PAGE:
As a project manager, I might consider that being late is a bigger risk than being early. Hence the idea of padding estimates.
Being late (i.e. a too-early estimate) risks:
- Broken Promises, Damaged Reputation Trust Risk Personal
- Being Fired for bad management. Funding Risk Personal
- Missing critical dates that co-ordinate with other teams. Coordination Risk Business
- Project failure Personal, Business.
But being early (a too-late estimate) risks:
- Wasted developer time Funding Risk Business
- Parkinsons’ Law (Gold Plating) Complexity Risk Business
- Estimate was too long, people go elsewhere Personal
As a project manager, you’re much more likely to put your own interests ahead of the company. But luckily, the goals of the company and the project manager co-incide for the most part: managers are incentivised by pay (and maybe bonuses) to bring projects in on time, and doing so looks good on the CV.
Nevertheless, you would expect them to estimate things in a way that benefits their own risk profile, over the company’s.
A Better Understanding Of Risk
Risk “feeds back” into the estimation process in some unusual ways. Let’s change the model slightly.
- The client will pay us £10,000 to process 500 client records.
- The client wants the records completed in 20 days. And that’s it.
- If we hit the delivery date, great. Otherwise, within 25 days there’s a massive argument and annoyance but we get paid eventually anyway.
- It takes 1-3 hours to process a client record, and we have 3 staff working 8 hours per day. Let’s model this with a mean of 2 hours and standard deviation of 1 hour.
Suddenly, the choice is no longer a sliding scale: we don’t have control of the estimate anymore. Either we accept the risk of the work, or we don’t. Which should we do? What does it depend on, now?
In their research they asked developers split into three groups (A, B and Control) to give individual estimates on how long a piece of software would take to build. They were each given the same specification. However:
- Group A was given the hint: “I admit I have no experience with software, but I guess it will take about two months to finish”.
- Group B were given the same hint, except with 20 months.
How long would members of each group estimate the work to take? The results were startling. On average,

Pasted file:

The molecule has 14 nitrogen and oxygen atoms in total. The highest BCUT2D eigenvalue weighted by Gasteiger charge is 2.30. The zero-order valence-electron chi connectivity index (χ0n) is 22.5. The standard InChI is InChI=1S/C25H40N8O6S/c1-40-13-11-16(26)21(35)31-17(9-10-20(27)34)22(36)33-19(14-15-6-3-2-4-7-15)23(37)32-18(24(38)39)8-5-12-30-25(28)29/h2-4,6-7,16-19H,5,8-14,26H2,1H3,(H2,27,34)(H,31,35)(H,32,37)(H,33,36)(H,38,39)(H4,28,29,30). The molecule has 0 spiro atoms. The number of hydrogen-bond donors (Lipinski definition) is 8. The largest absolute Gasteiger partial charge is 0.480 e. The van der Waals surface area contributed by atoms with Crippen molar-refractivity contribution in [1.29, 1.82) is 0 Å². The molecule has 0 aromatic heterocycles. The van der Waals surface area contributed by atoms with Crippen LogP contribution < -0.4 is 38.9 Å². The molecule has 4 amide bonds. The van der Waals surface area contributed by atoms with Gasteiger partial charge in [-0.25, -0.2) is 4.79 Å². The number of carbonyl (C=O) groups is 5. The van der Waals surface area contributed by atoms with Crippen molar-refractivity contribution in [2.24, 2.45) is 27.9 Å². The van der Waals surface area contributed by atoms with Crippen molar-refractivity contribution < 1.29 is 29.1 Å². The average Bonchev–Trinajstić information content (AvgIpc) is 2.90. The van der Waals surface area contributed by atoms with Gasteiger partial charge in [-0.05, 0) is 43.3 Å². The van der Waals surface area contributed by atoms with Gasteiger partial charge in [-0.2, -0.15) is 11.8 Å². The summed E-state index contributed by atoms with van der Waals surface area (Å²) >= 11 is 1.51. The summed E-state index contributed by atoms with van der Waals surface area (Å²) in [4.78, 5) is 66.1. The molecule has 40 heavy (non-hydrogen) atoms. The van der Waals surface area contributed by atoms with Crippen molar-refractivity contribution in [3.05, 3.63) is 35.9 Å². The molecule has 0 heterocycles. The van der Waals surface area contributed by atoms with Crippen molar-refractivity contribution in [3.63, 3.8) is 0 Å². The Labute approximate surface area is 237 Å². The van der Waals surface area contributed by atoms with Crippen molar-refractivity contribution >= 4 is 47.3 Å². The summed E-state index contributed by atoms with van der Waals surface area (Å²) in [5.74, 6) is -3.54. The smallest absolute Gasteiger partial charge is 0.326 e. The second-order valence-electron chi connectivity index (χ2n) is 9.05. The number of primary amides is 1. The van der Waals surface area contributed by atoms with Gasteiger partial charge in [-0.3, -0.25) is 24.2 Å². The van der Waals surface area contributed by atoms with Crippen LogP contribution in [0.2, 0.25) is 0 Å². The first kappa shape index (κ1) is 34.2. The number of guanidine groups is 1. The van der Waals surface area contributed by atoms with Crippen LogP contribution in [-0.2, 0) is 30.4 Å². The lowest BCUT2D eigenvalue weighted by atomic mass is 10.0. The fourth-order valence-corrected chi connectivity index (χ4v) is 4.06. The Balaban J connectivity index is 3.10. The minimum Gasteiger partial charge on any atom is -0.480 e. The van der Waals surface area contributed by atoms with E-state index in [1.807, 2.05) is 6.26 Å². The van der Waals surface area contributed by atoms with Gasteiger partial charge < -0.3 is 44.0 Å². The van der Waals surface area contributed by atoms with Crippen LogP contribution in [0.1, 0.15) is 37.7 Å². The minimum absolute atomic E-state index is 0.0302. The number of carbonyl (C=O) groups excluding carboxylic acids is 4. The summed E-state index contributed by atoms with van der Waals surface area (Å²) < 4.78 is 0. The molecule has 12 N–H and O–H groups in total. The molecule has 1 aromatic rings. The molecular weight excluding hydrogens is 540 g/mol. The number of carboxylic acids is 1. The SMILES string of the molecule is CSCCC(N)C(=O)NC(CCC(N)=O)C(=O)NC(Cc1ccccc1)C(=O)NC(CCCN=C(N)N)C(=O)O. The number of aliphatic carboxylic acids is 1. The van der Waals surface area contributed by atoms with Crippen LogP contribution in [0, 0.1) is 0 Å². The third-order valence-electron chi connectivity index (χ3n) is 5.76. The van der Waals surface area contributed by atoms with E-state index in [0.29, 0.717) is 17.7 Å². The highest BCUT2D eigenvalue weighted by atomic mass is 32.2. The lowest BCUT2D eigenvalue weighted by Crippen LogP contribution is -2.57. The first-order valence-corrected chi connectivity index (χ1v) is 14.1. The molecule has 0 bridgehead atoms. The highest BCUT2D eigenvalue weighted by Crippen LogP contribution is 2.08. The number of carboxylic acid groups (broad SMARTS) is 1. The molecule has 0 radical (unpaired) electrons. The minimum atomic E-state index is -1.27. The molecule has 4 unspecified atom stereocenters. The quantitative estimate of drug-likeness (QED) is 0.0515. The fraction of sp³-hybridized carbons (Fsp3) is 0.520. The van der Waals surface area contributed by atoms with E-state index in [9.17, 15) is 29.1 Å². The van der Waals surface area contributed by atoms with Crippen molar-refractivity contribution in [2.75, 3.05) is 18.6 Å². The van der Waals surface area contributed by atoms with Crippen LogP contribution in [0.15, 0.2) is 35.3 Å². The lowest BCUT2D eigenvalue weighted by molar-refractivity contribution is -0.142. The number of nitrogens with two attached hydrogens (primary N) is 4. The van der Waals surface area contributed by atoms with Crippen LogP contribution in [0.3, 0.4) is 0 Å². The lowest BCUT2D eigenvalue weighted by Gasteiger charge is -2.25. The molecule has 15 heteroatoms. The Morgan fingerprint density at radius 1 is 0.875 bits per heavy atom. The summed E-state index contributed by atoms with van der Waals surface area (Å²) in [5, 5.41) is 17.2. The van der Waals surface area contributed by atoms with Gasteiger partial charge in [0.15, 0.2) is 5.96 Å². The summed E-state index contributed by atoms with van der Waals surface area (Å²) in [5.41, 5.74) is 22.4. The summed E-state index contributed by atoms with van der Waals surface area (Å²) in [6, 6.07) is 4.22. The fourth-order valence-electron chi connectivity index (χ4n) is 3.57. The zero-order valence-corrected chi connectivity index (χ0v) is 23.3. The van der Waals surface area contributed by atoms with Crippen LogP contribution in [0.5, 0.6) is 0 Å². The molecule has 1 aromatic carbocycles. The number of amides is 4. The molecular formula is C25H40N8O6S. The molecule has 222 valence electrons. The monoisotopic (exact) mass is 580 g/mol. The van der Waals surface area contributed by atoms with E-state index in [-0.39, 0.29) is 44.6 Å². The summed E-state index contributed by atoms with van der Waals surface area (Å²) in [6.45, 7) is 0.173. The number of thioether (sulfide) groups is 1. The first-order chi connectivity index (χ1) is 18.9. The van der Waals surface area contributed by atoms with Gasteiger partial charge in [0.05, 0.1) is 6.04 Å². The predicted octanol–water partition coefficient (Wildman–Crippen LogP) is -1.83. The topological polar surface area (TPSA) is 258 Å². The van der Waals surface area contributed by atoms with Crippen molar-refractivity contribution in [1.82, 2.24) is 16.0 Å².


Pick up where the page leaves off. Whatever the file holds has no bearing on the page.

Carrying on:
- Group A estimated 5.1 months.
- The Control Group estimated 7.8 months.
- Group B estimated 15.4 months.
The anchor mattered more than experience, how formal the estimation method, or anything else.
What is the reason for this? Somehow, the expectation perverts the estimate. Why would developers be influenced by this expectation so much? Here are some possible reasons:
- They want the work
- They believe their own estimates to be worse than average
- They don’t want to upset the client
Even in a Fill-The-Bucket domain, estimates can be easily corrupted by outside influences. Effectively, the estimate itself is a risk-management tool.
In Estimates we said that the main (good) reason for estimating is:
“To allow for the creation of events. As we saw in Deadline Risk, if we can put a date on something, we can mitigate lots of Coordination Risk. Having a release date for a product allows whole teams of people to coordinate their activities in ways that hugely reduce the need for Communication. “Attack at dawn” allows disparate army units to avoid the Coordination Risk inherent in “attack on my signal”. This is a good reason for estimating because by using events you are mitigating Coordination Risk. This is often called a hard deadline.” – Estimates, Risk First
But here, we’ve seen that the long-term benefits of good estimates are sacrificed for the short-term gain of a contract won or a client impressed.
Estimating as a technique then is already suspect, even within Fill-The-Bucket domain. However, as all developers are painfully aware, building software is not like Fill-The-Bucket.
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